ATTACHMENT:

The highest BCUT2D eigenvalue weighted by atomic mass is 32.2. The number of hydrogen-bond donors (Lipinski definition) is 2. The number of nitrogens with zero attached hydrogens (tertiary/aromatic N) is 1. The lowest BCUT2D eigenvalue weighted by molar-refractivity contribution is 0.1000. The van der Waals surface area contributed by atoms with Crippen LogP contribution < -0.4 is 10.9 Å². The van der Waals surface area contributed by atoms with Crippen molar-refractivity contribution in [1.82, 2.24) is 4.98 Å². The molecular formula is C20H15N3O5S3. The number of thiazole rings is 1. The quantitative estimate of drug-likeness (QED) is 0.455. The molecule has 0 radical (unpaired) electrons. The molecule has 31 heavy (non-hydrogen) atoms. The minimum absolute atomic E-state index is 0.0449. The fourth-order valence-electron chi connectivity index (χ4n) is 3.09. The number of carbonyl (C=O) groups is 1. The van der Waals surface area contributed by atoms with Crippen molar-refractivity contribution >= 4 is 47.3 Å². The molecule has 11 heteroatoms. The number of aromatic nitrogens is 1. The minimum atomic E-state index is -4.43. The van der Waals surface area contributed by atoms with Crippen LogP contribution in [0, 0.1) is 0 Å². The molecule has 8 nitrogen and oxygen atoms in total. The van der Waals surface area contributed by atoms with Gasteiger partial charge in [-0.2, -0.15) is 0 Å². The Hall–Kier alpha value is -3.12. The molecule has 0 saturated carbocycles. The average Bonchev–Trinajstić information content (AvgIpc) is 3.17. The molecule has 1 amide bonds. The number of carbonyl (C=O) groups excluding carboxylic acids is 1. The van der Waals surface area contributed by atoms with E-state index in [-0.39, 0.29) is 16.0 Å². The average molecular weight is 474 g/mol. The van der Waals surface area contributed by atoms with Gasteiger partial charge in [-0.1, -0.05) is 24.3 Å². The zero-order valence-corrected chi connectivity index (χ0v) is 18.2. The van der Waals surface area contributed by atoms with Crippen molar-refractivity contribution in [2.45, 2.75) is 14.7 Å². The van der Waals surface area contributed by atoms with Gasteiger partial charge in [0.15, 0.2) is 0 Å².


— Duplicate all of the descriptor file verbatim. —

The highest BCUT2D eigenvalue weighted by atomic mass is 32.2. The number of hydrogen-bond donors (Lipinski definition) is 2. The number of nitrogens with zero attached hydrogens (tertiary/aromatic N) is 1. The lowest BCUT2D eigenvalue weighted by molar-refractivity contribution is 0.1000. The van der Waals surface area contributed by atoms with Crippen LogP contribution < -0.4 is 10.9 Å². The van der Waals surface area contributed by atoms with Crippen molar-refractivity contribution in [1.82, 2.24) is 4.98 Å². The molecular formula is C20H15N3O5S3. The number of thiazole rings is 1. The quantitative estimate of drug-likeness (QED) is 0.455. The molecule has 0 radical (unpaired) electrons. The molecule has 31 heavy (non-hydrogen) atoms. The minimum absolute atomic E-state index is 0.0449. The fourth-order valence-electron chi connectivity index (χ4n) is 3.09. The number of carbonyl (C=O) groups is 1. The van der Waals surface area contributed by atoms with Crippen molar-refractivity contribution >= 4 is 47.3 Å². The molecule has 11 heteroatoms. The number of aromatic nitrogens is 1. The minimum atomic E-state index is -4.43. The van der Waals surface area contributed by atoms with Crippen LogP contribution in [0, 0.1) is 0 Å². The molecule has 8 nitrogen and oxygen atoms in total. The van der Waals surface area contributed by atoms with Gasteiger partial charge in [-0.2, -0.15) is 0 Å². The Hall–Kier alpha value is -3.12. The molecule has 0 saturated carbocycles. The average Bonchev–Trinajstić information content (AvgIpc) is 3.17. The molecule has 1 amide bonds. The number of carbonyl (C=O) groups excluding carboxylic acids is 1. The van der Waals surface area contributed by atoms with E-state index in [-0.39, 0.29) is 16.0 Å². The average molecular weight is 474 g/mol. The van der Waals surface area contributed by atoms with Gasteiger partial charge in [-0.1, -0.05) is 24.3 Å². The zero-order valence-corrected chi connectivity index (χ0v) is 18.2. The van der Waals surface area contributed by atoms with Crippen molar-refractivity contribution in [2.45, 2.75) is 14.7 Å². The van der Waals surface area contributed by atoms with Gasteiger partial charge in [0.15, 0.2) is 0 Å².